There is another side to this. The United States consumes massive amounts of Asia's industrial products, which benefits the United States as a whole by providing consumers with cheap goods. At the same time, this trade pattern devastates certain American economic sectors and regions by undermining domestic industry. What benefits consumers can simultaneously increase unemployment and decrease wages, creating complex political crosscurrents within the United States. One of the characteristics of the United States is that it tends to be oversensitive to domestic political concerns because it has a great deal of room to maneuver in foreign policy. Therefore, regardless of the overall benefits of trade with Asia, the United States could wind up in a situation where domestic political considerations force it to change its policy toward Asian imports. That possibility, however remote, represents a serious threat to the interests of East Asia.

China sends almost one-quarter of all its exports to the United States. If the United States barred Chinese products, or imposed tariffs that made Chinese goods uncompetitive, China would face a massive economic crisis. The same would be true for Japan and other Asian countries. Countries facing economic disaster become unpredictable. They can become aggressive in trying to open up other markets, sometimes through political or military pressure.

Militarily, however, the United States could shut down access to the Pacific Ocean whenever it wished. Economically, the United States is dependent on trade with Asia, but not nearly as dependent as Asia is on trade with the United States. The United States is also susceptible to internal political pressures from those groups disproportionately affected by cheaper Asian imports. It is possible that the United States, responding to domestic pressures, might try to reshape economic relations in the Pacific Basin. One of the tools it can use is protectionist legislation, backed up by its military strength. So East Asia has no real effective counter to an American military or economic move.

Subjectively, the last thing any nation in the region wants is conflict. Objectively, however, there is a massive imbalance of power. Any shift in America's policies could wreak havoc on East Asia, and a shift in American policy is far from unimaginable. The threat of American sanctions on China, for example, through which the United States might seek to limit Chinese importation of oil, strikes at the very heart of the Chinese national interest. Therefore, the Chinese must use their growing economic strength to develop military options against the United States. They will simply be acting in accordance with the fundamental principle of strategic planning: hope for the best, plan for the worst.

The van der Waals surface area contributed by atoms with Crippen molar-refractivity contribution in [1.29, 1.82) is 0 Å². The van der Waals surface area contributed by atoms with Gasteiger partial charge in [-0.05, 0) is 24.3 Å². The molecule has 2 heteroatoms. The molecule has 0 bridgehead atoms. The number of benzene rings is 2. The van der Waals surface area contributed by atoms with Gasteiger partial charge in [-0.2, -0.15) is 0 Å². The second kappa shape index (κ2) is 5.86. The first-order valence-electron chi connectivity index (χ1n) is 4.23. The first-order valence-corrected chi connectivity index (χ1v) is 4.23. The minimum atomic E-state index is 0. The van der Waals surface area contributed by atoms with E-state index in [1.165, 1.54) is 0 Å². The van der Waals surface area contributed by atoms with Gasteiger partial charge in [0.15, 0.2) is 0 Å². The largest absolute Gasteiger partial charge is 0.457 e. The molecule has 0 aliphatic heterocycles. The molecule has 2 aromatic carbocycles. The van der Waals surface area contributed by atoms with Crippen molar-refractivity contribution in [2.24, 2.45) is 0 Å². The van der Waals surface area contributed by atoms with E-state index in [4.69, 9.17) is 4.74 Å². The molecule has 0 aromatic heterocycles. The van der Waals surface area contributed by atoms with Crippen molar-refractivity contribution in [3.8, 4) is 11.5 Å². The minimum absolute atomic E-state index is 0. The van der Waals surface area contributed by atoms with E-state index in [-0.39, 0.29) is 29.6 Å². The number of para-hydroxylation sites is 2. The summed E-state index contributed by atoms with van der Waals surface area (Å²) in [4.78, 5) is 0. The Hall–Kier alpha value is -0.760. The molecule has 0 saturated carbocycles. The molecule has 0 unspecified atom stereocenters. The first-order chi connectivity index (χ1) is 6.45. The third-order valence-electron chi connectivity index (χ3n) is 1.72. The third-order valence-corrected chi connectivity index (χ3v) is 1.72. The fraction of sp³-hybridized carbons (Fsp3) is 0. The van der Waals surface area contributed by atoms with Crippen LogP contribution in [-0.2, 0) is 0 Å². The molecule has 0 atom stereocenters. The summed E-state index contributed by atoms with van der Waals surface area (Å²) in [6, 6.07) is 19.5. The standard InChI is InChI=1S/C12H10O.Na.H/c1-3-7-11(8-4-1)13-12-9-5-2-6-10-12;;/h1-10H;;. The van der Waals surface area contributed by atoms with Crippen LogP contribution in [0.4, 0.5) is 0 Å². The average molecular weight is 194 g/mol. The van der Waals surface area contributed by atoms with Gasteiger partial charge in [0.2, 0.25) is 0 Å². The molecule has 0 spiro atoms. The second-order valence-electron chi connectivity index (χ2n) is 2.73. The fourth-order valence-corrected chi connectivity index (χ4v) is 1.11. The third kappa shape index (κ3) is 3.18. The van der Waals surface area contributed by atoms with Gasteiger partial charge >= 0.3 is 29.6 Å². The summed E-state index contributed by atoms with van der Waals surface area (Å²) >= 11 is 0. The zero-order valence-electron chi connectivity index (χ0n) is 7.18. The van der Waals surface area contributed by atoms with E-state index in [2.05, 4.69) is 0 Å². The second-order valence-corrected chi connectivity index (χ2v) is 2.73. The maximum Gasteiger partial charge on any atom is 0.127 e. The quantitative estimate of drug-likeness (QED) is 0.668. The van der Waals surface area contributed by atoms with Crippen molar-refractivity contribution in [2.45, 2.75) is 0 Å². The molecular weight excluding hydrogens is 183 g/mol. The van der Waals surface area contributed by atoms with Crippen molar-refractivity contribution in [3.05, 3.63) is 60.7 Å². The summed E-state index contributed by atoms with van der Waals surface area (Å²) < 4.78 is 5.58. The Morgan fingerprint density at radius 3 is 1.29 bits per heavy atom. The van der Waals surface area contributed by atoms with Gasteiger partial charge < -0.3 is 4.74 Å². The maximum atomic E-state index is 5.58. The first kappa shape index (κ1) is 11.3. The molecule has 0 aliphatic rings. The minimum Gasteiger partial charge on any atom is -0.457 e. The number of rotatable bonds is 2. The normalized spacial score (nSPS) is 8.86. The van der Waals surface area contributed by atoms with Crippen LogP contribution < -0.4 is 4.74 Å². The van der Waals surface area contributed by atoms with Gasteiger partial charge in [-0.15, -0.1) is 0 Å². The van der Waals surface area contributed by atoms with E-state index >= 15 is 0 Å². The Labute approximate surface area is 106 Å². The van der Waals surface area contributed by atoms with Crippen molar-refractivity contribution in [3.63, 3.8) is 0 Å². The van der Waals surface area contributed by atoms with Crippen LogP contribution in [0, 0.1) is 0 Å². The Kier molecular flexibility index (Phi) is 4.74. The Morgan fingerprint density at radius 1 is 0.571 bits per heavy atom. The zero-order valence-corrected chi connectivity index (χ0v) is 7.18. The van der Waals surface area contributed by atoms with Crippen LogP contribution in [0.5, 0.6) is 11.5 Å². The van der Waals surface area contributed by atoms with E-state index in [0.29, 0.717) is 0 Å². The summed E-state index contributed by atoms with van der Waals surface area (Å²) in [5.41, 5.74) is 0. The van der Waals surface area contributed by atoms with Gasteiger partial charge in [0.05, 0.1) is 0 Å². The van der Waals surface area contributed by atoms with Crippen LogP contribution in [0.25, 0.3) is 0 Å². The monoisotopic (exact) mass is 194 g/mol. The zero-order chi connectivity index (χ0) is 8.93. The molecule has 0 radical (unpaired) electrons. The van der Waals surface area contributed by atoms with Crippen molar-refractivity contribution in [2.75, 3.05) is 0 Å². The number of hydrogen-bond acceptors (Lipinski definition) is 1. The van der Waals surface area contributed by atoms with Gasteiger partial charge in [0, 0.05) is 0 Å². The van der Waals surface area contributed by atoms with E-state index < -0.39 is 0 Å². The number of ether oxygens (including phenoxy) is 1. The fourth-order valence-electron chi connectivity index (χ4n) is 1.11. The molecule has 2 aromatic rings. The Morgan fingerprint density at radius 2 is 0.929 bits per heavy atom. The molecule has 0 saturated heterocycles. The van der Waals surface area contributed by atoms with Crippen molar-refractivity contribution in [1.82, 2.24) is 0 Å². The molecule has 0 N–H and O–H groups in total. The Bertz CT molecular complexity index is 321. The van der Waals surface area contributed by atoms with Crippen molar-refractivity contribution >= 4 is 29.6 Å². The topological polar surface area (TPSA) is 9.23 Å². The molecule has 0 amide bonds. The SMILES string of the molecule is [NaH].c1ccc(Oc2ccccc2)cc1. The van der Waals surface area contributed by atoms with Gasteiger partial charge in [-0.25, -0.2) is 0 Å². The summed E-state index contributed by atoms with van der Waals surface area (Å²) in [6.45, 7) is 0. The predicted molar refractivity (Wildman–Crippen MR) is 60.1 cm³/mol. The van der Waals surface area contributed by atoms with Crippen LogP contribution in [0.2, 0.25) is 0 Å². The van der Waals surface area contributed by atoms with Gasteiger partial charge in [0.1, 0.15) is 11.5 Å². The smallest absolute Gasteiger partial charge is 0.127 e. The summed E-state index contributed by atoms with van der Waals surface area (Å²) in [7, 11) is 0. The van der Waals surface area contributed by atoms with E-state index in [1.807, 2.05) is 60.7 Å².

Over the course of the last fifty years, the western Pacific has dramatically increased its economic power, but not its military power — and that imbalance has left East Asia vulnerable. China and Japan will therefore have no choice but to try to increase their military power in the coming century, which the United States will see as a potential threat to U.S. control of the western Pacific. It will interpret a defensive move as aggressive, which objectively it is, whatever their subjective intent. Add to this the ever-evolving nations of South Korea and Taiwan, and the region is certain to be a powder keg during the twenty-first century.

What's more, any Asian country that believes that huge mega-surges in the price of oil are a realistic possibility cannot discount the threat of an American energy grab. In the near term, the next twenty to fifty years, this is actually a very real scenario. Any rational Asian power must plan for this. The only two that have the resources to challenge the United States at sea are China and Japan, each antagonistic to the other yet sharing a common fear of American behavior during an energy price spike.

Control of the Pacific intersects with a more specific issue — control of the sea lanes used for energy transportation. The higher the price of oil, and the longer non-hydrocarbon energy sources are from being a reality, the greater the likelihood of a confrontation over sea lanes. The imbalance of power in this region is severe. That, coupled with the issues of energy transport and access to the American markets, gives the Pacific Basin its massive geopolitical fault line.

For most of the second half of the twentieth century, the Soviet Union controlled Eurasia — from central Germany to the Pacific, as far south as the Caucasus and the Hindu Kush. When the Soviet Union collapsed, its western frontier moved east nearly a thousand miles, from the West German border to the Russian border with Belarus. From the Hindu Kush its border moved northward a thousand miles to the Russian border with Kazakhstan. Russia was pushed from the border of Turkey northward to the northern Caucasus, where it is still struggling to keep its foothold in the region. Russian power has now retreated farther east than it has been in centuries. During the Cold War it had moved farther west than ever before. In the coming decades, Russian power will settle somewhere between those two lines.